One of the certain facts of gastronomy is that people have a tendency to like round shaped food. Let them be sweet or savory, soft or crunchy, bare or swimming in a rich, flavorful sauce, babies and grandpas will similarly go crazy for them. I bet you are counting now those plentiful and mouthwatering dishes, which come to mind by thinking about rounded foods.
Meatballs have an even more special place in the heart of foodies and gourmands, probably because they are easy to make, stodgy, extremely versatile in terms of spicing and edible hot and cold, with fresh pasta, then in a warm bagel the next day.
By all means, Greece has its own idea when it comes to meatballs. Shaping a piece of ground meat, then frying is an old technique in the world of culinary. Keftedes are medium sized meatballs and their name most likely has come from the Persians, where kofta is the traditional way of grounded meat consumption. Moreover Greeks have a tiny version of the meatball, in the size of a walnut and that’s what they call keftedakia.
Their size and versatility made them a wonderful option for social events, such as picnics, field trips and parties a long while ago. They were served warm or cold, accompanied with some tangy yogurt or a spicy tomato dip. Then, they just simply went out of fashion.
Nowadays they are rather eaten as a part of a meze (Middle-Eastern appetizers) assortment or cooked in a rich sauce for a cozy lunch or dinner. Ouzo, the Greek traditional anise flavored aperitif goes well with them, as well as beer and freshly squeezed lemon gives a great finish for the ones served without a sauce.
When you visit the country and talk with locals about food, you will see that the versions are endless, and unsurprisingly there is a unique variation in each family. The meat has to be tasty and flavorful, like pork, beef, veal, lamb or most preferably a mix from these meats. If you have a few slices of stale bread, you can soak them, but pay attention to squeeze them well, then thoroughly knead with the meat (for at least 10 minutes, but others say 20 minutes). That way you will get a softer consistence or as the recipe says, use some crunchy breadcrumbs to achieve a thicker, more pliable mix.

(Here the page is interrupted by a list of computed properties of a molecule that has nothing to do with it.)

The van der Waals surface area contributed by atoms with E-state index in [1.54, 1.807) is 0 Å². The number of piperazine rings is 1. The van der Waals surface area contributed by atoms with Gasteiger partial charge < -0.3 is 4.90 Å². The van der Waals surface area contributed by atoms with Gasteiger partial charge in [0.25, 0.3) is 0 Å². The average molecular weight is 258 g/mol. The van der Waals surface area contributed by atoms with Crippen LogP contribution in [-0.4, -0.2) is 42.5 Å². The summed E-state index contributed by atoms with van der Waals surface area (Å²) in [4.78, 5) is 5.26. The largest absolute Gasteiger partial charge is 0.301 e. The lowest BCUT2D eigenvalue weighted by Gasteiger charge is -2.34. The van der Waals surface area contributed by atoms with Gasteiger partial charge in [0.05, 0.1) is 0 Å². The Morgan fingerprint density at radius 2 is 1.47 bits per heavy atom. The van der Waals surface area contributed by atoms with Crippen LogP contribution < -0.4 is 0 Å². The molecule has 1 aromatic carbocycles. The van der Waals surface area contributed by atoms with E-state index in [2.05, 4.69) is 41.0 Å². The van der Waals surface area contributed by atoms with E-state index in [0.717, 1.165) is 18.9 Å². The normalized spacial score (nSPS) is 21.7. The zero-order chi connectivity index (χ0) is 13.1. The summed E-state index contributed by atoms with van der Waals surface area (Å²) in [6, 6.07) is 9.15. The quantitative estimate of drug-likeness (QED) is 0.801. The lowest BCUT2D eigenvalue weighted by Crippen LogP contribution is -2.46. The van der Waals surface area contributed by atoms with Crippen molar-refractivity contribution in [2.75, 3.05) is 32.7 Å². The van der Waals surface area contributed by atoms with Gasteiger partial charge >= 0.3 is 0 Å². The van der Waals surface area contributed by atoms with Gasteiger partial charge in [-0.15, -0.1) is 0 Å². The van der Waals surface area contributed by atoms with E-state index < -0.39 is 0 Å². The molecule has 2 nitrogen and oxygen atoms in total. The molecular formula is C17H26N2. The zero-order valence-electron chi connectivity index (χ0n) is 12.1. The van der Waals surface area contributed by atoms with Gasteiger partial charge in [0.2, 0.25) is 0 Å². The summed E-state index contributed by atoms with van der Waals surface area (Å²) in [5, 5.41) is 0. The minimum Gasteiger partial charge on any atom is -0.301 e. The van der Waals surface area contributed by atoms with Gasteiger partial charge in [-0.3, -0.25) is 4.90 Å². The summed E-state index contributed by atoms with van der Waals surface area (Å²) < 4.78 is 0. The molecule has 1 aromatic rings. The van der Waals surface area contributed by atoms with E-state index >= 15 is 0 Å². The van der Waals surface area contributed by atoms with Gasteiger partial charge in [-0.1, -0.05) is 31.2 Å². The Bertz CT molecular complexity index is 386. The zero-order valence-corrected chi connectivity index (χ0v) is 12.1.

It’s better to rest it in the fridge for an hour or even a whole night before frying, so the spices have time to incorporate to the flavor. If you find them too soft, roll the balls around in some flour. There is another way to thicken the meat mix by omitting the breadcrumbs and using hard boiled potatoes instead, broken into a homogeneous mash, then kneading them together. You certainly don’t need the flour coating when using potato, so the gluten-free balls are really fuss-free to prepare.
What really differentiates keftedakia from other nations’ meatballs is the wide range of spices used in the recipes. Cumin, fresh mint, garlic, parsley and thyme are essential and firmly define them, similarly to a bitterish olive oil. You can see oregano, cinnamon and even ground allspice in some recipes. So you know immediately by smelling the aromas, that you are eating something from the Mediterranean area.
For a side dish, French fries and spiced potato wedges are the most common choice in these days, but freshly baked pita would amaze anyone around your table, especially if you bake it yourself. Fresh, seasonal vegetables are splendid accompaniment, especially for a gluten free option and for this version, which is cooked in a rich tomato sauce, an al dente tagliatelle is more than one can ever wish for.
- 3 lb beef , ground
- 3 onions , finely grated
- 2 tablespoons chopped fresh mint
- 1 bunch parsley , chopped
- 3 cloves garlic , crushed
- 1 teaspoon cumin
- 5 large tomatoes (ripe), peeled and seeded
- 2 teaspoons tomato paste
- 1 small branch thyme
- 1 tablespoon white vinegar
- 2 eggs
- 5 tablespoons breadcrumbs
- Olive oil
- ½ cup water
- In a large container, place the ground beef.
- Add the mint, parsley, bread crumbs, vinegar, garlic, cumin and onion.
- Add the eggs. Season with salt and pepper.
- Mix and knead vigorously for 10 minutes.
- Form small balls.
In a pan with high edges, pour the olive oil (about 1 inch/2,5 cm of oil).
- Fry the meatballs until golden brown.
- Remove the meatballs from the pan with a skimmer and place on paper towels. Set them aside.
- Pour 5 tablespoons of olive oil in a Dutch oven.
- Grate the tomatoes very finely and add them to the pot.
Add salt and pepper, tomato paste and ½ cup (100 ml) of water. Add the thyme.
- Mix with a wooden spoon.
- Place the tomato sauce on medium heat and, when once it is boiling again, add the meatballs.
- The tomato sauce must cover them completely so, if necessary, add a little more water.
- Simmer on low-medium heat, stirring, for 45 minutes. The sauce should be thick.